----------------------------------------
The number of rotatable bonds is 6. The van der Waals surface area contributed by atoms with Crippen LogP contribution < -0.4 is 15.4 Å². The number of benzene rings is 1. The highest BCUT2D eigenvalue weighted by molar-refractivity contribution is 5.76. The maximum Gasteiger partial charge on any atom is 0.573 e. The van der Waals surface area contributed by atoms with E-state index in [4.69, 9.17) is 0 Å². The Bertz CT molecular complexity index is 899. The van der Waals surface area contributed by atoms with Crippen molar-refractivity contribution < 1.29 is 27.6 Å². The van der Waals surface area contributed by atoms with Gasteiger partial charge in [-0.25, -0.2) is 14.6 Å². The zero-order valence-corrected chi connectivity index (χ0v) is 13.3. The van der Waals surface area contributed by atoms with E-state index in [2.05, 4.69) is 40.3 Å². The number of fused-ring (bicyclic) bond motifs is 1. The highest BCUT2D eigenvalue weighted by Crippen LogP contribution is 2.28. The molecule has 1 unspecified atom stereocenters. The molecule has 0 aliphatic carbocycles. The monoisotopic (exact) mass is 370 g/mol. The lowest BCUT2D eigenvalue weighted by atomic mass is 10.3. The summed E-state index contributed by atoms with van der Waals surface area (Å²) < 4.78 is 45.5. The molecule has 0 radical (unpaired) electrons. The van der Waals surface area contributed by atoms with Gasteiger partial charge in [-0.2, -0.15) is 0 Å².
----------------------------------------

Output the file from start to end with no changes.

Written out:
The number of rotatable bonds is 6. The van der Waals surface area contributed by atoms with Crippen LogP contribution < -0.4 is 15.4 Å². The number of benzene rings is 1. The highest BCUT2D eigenvalue weighted by molar-refractivity contribution is 5.76. The maximum Gasteiger partial charge on any atom is 0.573 e. The van der Waals surface area contributed by atoms with E-state index in [4.69, 9.17) is 0 Å². The Bertz CT molecular complexity index is 899. The van der Waals surface area contributed by atoms with Crippen molar-refractivity contribution < 1.29 is 27.6 Å². The van der Waals surface area contributed by atoms with Gasteiger partial charge in [-0.25, -0.2) is 14.6 Å². The zero-order valence-corrected chi connectivity index (χ0v) is 13.3. The van der Waals surface area contributed by atoms with E-state index in [2.05, 4.69) is 40.3 Å². The number of fused-ring (bicyclic) bond motifs is 1. The highest BCUT2D eigenvalue weighted by Crippen LogP contribution is 2.28. The molecule has 1 unspecified atom stereocenters. The molecule has 0 aliphatic carbocycles. The monoisotopic (exact) mass is 370 g/mol. The lowest BCUT2D eigenvalue weighted by atomic mass is 10.3. The summed E-state index contributed by atoms with van der Waals surface area (Å²) < 4.78 is 45.5. The molecule has 0 radical (unpaired) electrons. The van der Waals surface area contributed by atoms with Gasteiger partial charge in [-0.2, -0.15) is 0 Å².